I remember the pressure I felt about taking the SATs. I was nervous, and I remember buying a practice book and deciding to take the SATs more than once. The idea that my postsecondary education depended on those scores created an unwanted amount of pressure. And in the end, I chose a university that didn’t care about SATs scores. But did you know pressure affects our working memory capacity? We will look into a specific study conducted on pressure induced settings and its effect on working memory capacity, and then discuss the possible solution. But firstly, what is working memory capacity?
What is Working Memory Capacity?
According to Cognition: Exploring the Science of the Mind, working memory is used when there are multiple elements or ideas that need to be combined or connected. People have different working memory capacities, where some are able to hold more elements than others. Those who have higher working memory capacities have an advantage when they need to perform tasks that involve memory, such as tests with reasoning or reading comprehension.
There is a way to measure the working memory capacity, which modern researchers use. The OSPAN (operation span) is a task designed to measure working memory when it is “working.” The task involves subjects solving simple math problems, while remembering a series of letters, which they will recall in the end.
Pressure Created Settings and its Effect on Working Capacities
The Psychological Science reported a study conducted by Sian L. Beilock and Thomas H. Carr, in which they examined the relationship between pressure induced performance in math and individual working capacities. It is thought that in cognitively based academic classes such as math, pressure affects the working memory capacity. Students are placed in high pressure situations especially in academic situations. It becomes difficult for them to succeed in testing. Beilock and Carr used the OSPAN test and the *RSPAN (reading span) on two groups of participants, LWM (low working memory capacity) and HWM (high working memory capacity). The tests were done on a computer and the computer determined the score based on accuracy and reaction time.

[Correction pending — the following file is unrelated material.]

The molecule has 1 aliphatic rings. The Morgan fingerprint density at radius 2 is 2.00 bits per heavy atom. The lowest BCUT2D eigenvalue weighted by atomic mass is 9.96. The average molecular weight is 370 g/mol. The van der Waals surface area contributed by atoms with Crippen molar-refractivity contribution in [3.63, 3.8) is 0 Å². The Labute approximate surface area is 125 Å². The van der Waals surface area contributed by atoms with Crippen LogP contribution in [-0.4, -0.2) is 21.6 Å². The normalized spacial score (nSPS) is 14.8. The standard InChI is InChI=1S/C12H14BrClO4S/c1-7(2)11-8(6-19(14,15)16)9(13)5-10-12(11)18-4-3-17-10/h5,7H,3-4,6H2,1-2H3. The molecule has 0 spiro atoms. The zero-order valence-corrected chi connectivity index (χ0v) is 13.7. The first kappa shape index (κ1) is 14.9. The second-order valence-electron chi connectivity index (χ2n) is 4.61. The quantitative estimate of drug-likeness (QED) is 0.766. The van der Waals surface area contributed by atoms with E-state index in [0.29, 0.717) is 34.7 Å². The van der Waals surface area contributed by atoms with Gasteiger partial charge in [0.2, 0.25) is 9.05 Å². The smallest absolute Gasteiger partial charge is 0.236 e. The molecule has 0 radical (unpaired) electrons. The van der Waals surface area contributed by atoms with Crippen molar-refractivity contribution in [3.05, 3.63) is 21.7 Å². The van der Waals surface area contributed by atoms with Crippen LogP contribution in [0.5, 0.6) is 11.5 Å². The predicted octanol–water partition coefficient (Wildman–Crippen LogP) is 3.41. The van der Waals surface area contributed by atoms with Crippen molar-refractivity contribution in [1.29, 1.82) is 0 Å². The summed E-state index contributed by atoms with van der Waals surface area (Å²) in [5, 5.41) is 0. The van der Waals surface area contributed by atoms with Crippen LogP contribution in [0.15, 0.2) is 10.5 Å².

The results concluded that there is a relationship between pressure induced performance and working memory capacities. HWMs were supposed to be successful in their performance of difficult problems, which involves high-working memory demands. However, when pressure consumed their working memory they were at a disadvantage. They rely on strategies that load working memory. If under normal conditions HWMs would perform better than LWMs because they have more resources. However, when pressure is created, they are more susceptible to failure because it denies their capacity they rely on to perform superior tasks. LWMs did poorly on high-demand problems when pressure was absent.
How Does Working Memory Capacities Relate to the SATs?
Settings like the SAT examinations, are pressure induced. Students are taught to do well on them in order to get into a good college. When this pressure is added, a person who has a high working memory capacity are at a disadvantage. The pressure consumes their working memory and they are unable to use the tools needed for the assessment. Standardized tests should be reevaluated. Essentially, what are the SATs measuring?
Since the pressure of the SATs are conflicting with their working memory, it reflects on their performance, and ultimately is not measuring intelligence, but how well a student can work under pressure. Tasks such as the OPSAN, become important. It can be used to further understand pressure on working memory capacities.
Standardized Testing Should Become Individualized
With this information, test makers can create exams that are not pressure-induced. The individual’s intelligence should be tested, and not their ability to take a test. Students will be able to do better on their tests depending on their performance ability in high-pressured situations. Test makers should consider the abilities of those with lower working memory capacities, who perform better when tasks are pressure induced. Test makers should create individualized tests, and consider the working memory of all individuals.
How well do you work under pressure?
*The RSPAN involves reading a series of sentences aloud, determine if they make sense and remember a string of letters along the way and write them down
Cognition: Exploring the Science of the Mind